Thanks to the previous implementations for ARM Cortex M3-based Leaflabs Maple and the SAM-based Arduino Due (with Arduino 1.50), embedXcode now supports the StellarPad.


I've tested successfully building, linking and uploading.


I'm waiting for the official Energia update with Stellaris support before releasing embedXcode version 18.


Stay tuned smile.png



Is there a more convenient section on the forum to place this thread about a Mac OS X IDE. It doesn't fit into the category Compiler and IDE - Code Composer Studio -Questions about setup, compilation and errors regarding Code Composer Studio on Windows and Linux. Thanks!

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  • 2 months later...

Trey - How about if TI invests some resources into expanding their C6x GCC 4.7 support to other TMS320 cores like C2k?  I've heard that they contracted Mentor / Code Sourcery to port GCC to the C6x, yet other cores were ignored.   I understand that CCS has a Linux version, but many people will not consider the hardware without decent cross platform support and GCC.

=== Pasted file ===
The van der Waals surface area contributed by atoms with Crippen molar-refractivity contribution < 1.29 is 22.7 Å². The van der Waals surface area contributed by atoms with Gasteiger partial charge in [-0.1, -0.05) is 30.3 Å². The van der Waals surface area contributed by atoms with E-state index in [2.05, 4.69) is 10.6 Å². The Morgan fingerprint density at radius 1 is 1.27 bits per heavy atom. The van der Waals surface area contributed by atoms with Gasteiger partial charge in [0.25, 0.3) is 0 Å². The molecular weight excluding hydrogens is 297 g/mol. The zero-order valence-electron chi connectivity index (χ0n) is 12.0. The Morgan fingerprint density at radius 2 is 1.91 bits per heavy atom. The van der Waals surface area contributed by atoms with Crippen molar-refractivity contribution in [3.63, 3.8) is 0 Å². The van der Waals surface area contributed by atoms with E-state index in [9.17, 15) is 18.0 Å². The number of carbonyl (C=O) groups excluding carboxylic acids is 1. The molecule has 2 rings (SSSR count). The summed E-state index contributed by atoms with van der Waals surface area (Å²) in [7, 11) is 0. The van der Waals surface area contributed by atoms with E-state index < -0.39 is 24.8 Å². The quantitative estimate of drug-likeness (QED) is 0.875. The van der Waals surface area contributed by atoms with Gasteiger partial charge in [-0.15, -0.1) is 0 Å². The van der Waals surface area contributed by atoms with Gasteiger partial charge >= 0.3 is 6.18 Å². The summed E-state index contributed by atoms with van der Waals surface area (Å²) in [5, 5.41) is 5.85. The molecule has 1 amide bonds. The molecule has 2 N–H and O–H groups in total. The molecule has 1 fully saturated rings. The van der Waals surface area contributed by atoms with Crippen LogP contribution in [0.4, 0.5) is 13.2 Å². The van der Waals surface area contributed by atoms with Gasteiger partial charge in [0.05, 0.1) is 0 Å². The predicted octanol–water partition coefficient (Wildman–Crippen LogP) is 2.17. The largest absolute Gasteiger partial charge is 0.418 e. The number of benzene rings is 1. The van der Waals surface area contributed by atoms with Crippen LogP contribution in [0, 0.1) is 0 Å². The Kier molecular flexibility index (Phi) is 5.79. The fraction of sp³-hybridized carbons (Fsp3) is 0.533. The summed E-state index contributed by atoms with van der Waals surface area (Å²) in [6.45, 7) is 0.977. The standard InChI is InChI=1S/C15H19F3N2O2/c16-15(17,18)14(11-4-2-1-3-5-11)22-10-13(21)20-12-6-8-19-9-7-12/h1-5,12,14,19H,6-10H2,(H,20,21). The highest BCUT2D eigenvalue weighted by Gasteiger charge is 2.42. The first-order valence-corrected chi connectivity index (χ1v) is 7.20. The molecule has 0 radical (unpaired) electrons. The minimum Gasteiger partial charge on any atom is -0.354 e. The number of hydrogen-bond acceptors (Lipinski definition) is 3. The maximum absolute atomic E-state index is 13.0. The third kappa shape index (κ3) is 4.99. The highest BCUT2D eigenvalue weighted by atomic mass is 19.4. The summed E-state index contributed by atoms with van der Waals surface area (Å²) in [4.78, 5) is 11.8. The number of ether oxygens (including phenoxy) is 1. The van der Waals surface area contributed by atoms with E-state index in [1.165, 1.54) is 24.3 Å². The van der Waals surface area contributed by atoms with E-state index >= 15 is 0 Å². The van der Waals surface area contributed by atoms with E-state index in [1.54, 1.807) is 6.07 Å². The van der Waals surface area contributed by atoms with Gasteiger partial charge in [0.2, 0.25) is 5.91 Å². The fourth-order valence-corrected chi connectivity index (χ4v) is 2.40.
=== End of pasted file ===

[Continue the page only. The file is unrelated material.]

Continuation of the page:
I've personally dabbled with C2k on CCS for Linux, but don't really really want to dig too much into the chip without GCC.  Unfortunately, it just doesn't seem viable for Energia support while requiring the closed source TI compiler.


Thanks for all of your efforts in supporting the C2k Launchpad platform.

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Appreciate your kind words...lots of work has gone into the C2000 LaunchPad and I've got even more cool stuff in the works!


I am definitely pushing for improved open source support for the entire C2000 family of devices, but a full blown GCC compiler is still not planned.  I completely agree that we need improved cross platform support for all aspects of the development tool chain (IDE, Compiler, Debug tools).  This is something our teams are working toward and we hope to see the whole tool chain running on OSX in the future.